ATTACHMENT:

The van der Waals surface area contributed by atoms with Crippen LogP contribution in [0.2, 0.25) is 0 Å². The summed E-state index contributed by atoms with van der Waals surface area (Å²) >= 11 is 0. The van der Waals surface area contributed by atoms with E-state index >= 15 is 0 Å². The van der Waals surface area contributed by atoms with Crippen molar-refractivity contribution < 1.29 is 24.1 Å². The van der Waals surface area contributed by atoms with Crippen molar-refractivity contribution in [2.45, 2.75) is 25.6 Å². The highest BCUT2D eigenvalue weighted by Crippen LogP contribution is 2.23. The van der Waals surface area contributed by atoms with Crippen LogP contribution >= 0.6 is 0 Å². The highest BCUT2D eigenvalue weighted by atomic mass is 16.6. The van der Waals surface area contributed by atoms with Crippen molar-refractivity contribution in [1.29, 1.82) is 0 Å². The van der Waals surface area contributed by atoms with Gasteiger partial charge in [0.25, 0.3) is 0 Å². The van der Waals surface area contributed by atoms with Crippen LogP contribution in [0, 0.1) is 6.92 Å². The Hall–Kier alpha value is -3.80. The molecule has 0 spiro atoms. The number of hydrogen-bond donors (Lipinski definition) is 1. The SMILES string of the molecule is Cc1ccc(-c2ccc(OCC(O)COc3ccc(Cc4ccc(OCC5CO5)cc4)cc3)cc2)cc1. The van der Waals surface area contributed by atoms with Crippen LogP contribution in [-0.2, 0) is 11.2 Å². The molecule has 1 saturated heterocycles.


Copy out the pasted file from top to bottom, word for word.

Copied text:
The van der Waals surface area contributed by atoms with Crippen LogP contribution in [0.2, 0.25) is 0 Å². The summed E-state index contributed by atoms with van der Waals surface area (Å²) >= 11 is 0. The van der Waals surface area contributed by atoms with E-state index >= 15 is 0 Å². The van der Waals surface area contributed by atoms with Crippen molar-refractivity contribution < 1.29 is 24.1 Å². The van der Waals surface area contributed by atoms with Crippen molar-refractivity contribution in [2.45, 2.75) is 25.6 Å². The highest BCUT2D eigenvalue weighted by Crippen LogP contribution is 2.23. The van der Waals surface area contributed by atoms with Crippen LogP contribution >= 0.6 is 0 Å². The highest BCUT2D eigenvalue weighted by atomic mass is 16.6. The van der Waals surface area contributed by atoms with Crippen molar-refractivity contribution in [1.29, 1.82) is 0 Å². The van der Waals surface area contributed by atoms with Gasteiger partial charge in [0.25, 0.3) is 0 Å². The van der Waals surface area contributed by atoms with Crippen LogP contribution in [0, 0.1) is 6.92 Å². The Hall–Kier alpha value is -3.80. The molecule has 0 spiro atoms. The number of hydrogen-bond donors (Lipinski definition) is 1. The SMILES string of the molecule is Cc1ccc(-c2ccc(OCC(O)COc3ccc(Cc4ccc(OCC5CO5)cc4)cc3)cc2)cc1. The van der Waals surface area contributed by atoms with Crippen LogP contribution in [-0.2, 0) is 11.2 Å². The molecule has 1 saturated heterocycles.